Building for the future -- John Edgar of Ava has played a leadership role in FFA since high school. Recently, he helped get a new FFA chapter at Carbondale Community High School off to a good start. He graduates Saturday, May 10, from Southern Illinois University Carbondale with a degree in agribusiness economics and plans to return in the fall as a graduate student in agricultural education. (Photo by Russell Bailey)
May 09, 2014
Grad inspires commitment to agriculture
CARBONDALE, Ill. -- When Michelle Buchheit, a teacher at Carbondale Community High School launched an FFA chapter there, she appealed to Southern Illinois University Carbondale for an expert. The College of Agricultural Sciences sent her John Edgar.
His assistance in helping set up the Future Farmers of America program, she said, is invaluable.
Susan Graham, business administrator in the dean’s office in the College of Agricultural Sciences, said much the same about Edgar, a Student Employee of the Year nominee.
When Edgar graduates from SIU on Saturday, May 10, with a bachelor’s degree in agribusiness economics, he leaves behind him a path filled with accomplishments, competence, and dedication. Commencement exercises for the College of Agricultural Sciences are at 5:30 p.m. at the SIU Arena.
John Edgar, the fifth generation of his family’s name, is from Ava, where his father and his grandfather both worked at the First National Bank of Ava and ran a family farm. He graduated from Trico High School in 2010 -- the only high school in Jackson County at that time with an active FFA chapter.
Edgar spent his first year out of high school in Springfield as one of five elected state representatives to the Illinois FFA organization. His experience during that year -- working out of an office in Springfield, leading workshops for FFA chapters and participating in study trips to Washington D.C. and Argentina -- opened his eyes to how policies and decisions are made. He began to understand what is involved in bringing agricultural education to a school district.
He returned to SIU as a Chancellor’s Scholar, and immediately he got to work promoting the most visible advocate of agricultural education -- FFA. Edgar joined the SIU chapter of Collegiate FFA, where he served one year as chapter reporter and one year as president. Currently, he holds an advisory position with the group. He was an integral part of increasing the presence of FFA on the SIU campus.
“SIU has the third largest FFA chapter in the nation as of 2012, the last time the official numbers were posted,” Edgar said. “Since then, our membership has grown. We now have approximately 100 paid members, with a regular meeting attendance of about 60 members.”
The SIU chapter, Edgar said, remains the FFA model for collegiate chapters, in large part because SIU hosts more events and networks with more schools than any other collegiate FFA chapter. Edgar estimates that SIU FFA works with 100 different high schools each year and hosts approximately 20 events each year for high school FFA students. Three of the largest events each bring approximately 500 students at a time, with a total of approximately 3,000 students attending SIU collegiate FFA events each year.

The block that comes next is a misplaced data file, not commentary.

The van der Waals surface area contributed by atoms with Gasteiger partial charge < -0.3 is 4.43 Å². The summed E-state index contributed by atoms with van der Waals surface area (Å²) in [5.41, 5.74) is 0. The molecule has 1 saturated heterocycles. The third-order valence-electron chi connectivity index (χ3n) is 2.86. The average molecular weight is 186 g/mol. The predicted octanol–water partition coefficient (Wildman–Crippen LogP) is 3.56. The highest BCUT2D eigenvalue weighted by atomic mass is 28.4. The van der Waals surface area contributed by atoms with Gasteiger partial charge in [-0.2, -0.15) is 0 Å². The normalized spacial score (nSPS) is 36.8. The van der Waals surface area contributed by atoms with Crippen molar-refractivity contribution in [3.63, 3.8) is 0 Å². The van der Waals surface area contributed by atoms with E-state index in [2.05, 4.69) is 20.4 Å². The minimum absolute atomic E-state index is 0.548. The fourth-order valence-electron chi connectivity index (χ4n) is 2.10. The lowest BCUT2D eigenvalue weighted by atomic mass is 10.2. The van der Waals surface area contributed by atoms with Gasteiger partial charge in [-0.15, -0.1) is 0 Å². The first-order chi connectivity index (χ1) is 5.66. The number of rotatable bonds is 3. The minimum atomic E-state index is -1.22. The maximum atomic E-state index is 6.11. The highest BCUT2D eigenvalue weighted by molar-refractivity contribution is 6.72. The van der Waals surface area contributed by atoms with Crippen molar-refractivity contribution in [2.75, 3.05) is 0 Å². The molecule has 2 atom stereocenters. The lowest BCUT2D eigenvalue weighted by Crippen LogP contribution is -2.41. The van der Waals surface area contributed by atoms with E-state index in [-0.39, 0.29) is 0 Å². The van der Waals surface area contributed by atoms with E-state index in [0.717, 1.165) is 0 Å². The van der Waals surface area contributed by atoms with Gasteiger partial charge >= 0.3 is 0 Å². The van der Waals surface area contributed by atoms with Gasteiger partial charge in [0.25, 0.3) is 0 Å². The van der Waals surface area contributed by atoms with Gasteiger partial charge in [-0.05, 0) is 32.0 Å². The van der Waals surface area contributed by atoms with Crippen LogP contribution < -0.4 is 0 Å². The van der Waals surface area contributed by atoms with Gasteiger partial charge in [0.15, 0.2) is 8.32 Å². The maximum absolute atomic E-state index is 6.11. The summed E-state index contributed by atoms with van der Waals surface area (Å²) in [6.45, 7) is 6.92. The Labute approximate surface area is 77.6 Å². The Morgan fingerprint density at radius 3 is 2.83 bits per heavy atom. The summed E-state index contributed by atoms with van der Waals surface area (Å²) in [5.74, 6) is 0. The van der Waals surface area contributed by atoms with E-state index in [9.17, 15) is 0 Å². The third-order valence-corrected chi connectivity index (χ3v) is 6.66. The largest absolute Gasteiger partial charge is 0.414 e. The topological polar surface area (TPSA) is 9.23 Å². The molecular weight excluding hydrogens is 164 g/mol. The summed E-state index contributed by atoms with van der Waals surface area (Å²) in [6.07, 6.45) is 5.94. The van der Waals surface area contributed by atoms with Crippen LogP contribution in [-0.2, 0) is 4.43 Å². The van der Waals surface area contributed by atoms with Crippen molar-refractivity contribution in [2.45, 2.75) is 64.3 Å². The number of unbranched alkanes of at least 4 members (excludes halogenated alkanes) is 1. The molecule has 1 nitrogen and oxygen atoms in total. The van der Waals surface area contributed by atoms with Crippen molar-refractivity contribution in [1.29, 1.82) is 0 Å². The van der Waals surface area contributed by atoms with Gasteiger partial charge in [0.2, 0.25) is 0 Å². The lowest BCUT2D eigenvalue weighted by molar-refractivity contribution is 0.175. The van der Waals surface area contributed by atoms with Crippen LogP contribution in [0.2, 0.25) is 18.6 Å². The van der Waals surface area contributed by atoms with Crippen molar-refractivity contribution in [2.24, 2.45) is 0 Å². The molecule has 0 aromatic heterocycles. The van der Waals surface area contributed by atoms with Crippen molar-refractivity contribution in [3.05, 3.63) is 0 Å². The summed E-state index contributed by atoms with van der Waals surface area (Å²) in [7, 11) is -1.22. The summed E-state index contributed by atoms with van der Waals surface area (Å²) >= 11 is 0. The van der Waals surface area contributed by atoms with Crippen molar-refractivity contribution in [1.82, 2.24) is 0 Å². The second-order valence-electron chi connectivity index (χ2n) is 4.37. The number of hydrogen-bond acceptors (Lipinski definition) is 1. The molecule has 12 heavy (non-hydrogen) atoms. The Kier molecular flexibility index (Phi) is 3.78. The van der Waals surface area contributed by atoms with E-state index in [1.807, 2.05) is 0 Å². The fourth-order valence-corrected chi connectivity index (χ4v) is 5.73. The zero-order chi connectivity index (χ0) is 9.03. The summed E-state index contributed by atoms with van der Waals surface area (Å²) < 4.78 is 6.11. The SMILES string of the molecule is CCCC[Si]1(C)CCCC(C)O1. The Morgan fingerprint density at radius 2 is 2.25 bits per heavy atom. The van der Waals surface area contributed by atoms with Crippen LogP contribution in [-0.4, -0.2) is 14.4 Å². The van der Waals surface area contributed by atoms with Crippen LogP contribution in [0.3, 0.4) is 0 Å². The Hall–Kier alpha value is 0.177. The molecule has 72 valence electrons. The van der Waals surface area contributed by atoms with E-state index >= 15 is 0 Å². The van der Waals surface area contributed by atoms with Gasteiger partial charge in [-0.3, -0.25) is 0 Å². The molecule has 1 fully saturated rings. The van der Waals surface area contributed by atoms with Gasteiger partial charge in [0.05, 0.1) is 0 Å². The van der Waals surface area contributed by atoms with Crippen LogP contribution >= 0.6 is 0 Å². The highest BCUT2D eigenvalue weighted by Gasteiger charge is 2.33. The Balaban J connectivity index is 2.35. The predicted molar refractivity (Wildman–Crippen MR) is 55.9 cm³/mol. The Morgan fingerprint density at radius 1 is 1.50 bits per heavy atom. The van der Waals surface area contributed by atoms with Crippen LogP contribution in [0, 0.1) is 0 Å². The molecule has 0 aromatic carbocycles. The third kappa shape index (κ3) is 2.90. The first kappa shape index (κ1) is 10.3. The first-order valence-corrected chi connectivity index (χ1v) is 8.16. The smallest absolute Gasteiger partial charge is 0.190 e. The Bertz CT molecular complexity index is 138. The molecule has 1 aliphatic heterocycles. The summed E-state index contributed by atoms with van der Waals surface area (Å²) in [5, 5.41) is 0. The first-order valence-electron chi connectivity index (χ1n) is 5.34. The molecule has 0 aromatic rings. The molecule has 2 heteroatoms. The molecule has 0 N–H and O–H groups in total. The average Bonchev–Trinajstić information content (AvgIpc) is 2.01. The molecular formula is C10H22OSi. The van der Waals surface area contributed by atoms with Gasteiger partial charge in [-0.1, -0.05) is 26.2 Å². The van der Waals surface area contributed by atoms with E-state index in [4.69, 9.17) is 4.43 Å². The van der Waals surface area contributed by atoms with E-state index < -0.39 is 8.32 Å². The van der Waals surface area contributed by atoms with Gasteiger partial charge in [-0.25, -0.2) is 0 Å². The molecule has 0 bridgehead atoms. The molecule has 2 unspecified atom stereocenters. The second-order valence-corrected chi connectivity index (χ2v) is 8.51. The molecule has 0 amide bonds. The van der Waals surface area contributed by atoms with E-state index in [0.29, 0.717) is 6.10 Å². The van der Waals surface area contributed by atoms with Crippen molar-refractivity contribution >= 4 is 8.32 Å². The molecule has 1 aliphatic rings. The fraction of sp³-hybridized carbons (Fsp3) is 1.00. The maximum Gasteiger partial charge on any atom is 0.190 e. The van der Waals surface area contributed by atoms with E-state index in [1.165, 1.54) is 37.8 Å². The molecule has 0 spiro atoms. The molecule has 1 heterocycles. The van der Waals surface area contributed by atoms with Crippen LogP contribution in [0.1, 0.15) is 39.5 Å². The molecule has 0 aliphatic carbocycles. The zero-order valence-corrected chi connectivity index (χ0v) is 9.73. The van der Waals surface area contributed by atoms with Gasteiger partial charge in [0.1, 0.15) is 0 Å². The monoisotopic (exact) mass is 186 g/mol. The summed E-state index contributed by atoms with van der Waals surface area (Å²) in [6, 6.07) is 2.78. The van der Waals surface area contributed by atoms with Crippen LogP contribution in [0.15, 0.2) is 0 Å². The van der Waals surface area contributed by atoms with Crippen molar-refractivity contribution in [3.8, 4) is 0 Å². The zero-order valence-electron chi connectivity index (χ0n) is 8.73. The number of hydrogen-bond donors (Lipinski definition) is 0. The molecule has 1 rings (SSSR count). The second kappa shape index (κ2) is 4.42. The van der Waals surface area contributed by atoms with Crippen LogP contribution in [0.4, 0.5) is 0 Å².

As an officer in the SIU chapter, Edgar was also part of earning a collegiate “FFA Living to Serve: Environmental Grant,” funded at 150 percent of the chapter’s request. The project uses shredded office paper from the College of Agricultural Sciences as an ingredient, along with sawdust, as livestock bedding. The SIU Equine Center is testing the product, and experimenting with optimal mix of paper to sawdust.
Edgar was heavily involved in the recycling project in its first year. When the grant renewed, he let other students share the experience and Edgar moved on a wholly different project -- helping Buchheit bring FFA to Carbondale.
“I was so grateful to have John working with us because he understands the area and he understands the culture of FFA,” Buchheit said.
The chapter is in its second year, and is already growing. Edgar said a highlight was accompanying the fledgling chapter to the FFA National Convention in Louisville, Ky., and seeing those students succeed in horse judging competitions and other events.
FFA isn’t Edgar’s only gig. He’s also a member of the Ag Council, the coordinating body for the several agriculture-related registered student organizations and a member of Agbassadors. Agbassadors represent the College of Agricultural Sciences as student recruiters to represent agricultural sciences generally and SIU in particular. Agbassadors visited 50 high schools and community colleges this academic year alone, said Edgar, who is also a member of the University Honors Program.
As a student employee in the dean’s office, Edgar has the opportunity to be involved with event planning, including building on his relationships with high school teachers and counselors, students from across the broad range of agricultural sciences majors, and with local members of the community.
“I hope to build on what my education has taught me about policies and how they are made,” he said. “I think it’s going to be a challenge in coming years to find people who understand both how the policies are made, and also what effects they really have on the people in agricultural education and agriculture.”
Edgar plans to return to SIU in the fall to earn a master’s degree in agricultural education.